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Investigating mouse sexual dimorphism at the molecular andhistological levels

Procedia - Social and Behavioral Sciences
DOI: 10.1016/j.sbspro.2011.12.030
  • Sexual Dimorphism
  • Mouse Gonads
  • Limb Development
  • Histology
  • Biology
  • Design
  • Medicine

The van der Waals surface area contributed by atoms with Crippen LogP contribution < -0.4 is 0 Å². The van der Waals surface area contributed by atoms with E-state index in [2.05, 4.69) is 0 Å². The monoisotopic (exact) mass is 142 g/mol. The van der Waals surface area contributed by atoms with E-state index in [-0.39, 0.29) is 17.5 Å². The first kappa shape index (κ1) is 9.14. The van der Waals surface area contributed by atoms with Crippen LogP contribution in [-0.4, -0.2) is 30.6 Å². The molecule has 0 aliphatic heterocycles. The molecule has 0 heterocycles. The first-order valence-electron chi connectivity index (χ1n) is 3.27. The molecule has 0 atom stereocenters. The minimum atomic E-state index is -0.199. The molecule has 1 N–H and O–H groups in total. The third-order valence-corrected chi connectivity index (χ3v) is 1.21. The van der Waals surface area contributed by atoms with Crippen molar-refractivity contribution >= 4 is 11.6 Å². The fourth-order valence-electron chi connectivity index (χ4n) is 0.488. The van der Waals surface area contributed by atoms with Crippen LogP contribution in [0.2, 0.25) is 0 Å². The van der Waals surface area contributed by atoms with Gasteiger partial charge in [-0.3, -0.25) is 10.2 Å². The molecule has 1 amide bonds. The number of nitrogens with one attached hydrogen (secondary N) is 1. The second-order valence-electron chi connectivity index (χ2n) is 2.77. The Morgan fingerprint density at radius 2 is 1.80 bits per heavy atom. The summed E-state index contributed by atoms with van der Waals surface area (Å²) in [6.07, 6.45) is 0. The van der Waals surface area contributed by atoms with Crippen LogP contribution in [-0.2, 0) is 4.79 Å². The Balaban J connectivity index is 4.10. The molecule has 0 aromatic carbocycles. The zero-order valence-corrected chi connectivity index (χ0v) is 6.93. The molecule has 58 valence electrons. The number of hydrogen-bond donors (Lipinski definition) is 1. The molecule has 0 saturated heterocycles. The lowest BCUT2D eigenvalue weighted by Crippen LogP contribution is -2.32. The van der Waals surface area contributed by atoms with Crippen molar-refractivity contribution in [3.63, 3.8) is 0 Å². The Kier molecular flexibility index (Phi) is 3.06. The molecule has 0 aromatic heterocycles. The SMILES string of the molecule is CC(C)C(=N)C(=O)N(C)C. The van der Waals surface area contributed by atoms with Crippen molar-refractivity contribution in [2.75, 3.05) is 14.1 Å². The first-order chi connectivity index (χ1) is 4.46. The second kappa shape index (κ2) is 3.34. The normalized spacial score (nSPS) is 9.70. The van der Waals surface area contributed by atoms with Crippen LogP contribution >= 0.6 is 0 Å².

Abstract In mammals, the profoundly different pathways of male and female sex development are decided by a genetic coin toss; at fertilization either an X or Y chromosome is inherited from the father to unite with the X chromosome, which is always inherited from the mother. These differences begin to unfold during fetal development, when the TDY (Testis determining factor on Y chromosome) is activated in males and acts as a switch that diverts the fate of the undifferentiated gonadal primordia, the genital ridges, towards testis development. If this does not occur, alternative molecular cascades drive the genital ridges toward ovary development. In this paper, we present data obtained from conducting a series of experiments using the mouse model, designed to review the differences between male and female gonads at the molecular and histological levels. This project-based approach is intended for an undergraduate 14-week course (laboratory component of Developmental Biology) at American University in Cairo. Over the course of the semester, we examined the differential expression of Zfy (zinc finger Y-chromosomal protein), Zp3 (zona pellucida glycoprotein 3) and Cobra1 (cofactor of BRCA1) genes. While the expression of Zfy-gene, which is required for spermatogenesis, is restricted to the testes, the expression of the Zp3-gene, which is a structural component of the zona pellucida that surrounds oocytes, is limited to the ovaries. The gene Cobra1, on the other hand, is expressed in a wide variety of tissues including ovaries and testes. As illustrated in this paper, the project culminates in presenting our results in a publicationmanuscript format, thus demonstrating our ability to assemble data into a coherent story, analyze and discuss the outcome of the experiments and set plans for future research. We believe this practice prepares us to contribute to prospective scientific investigations.

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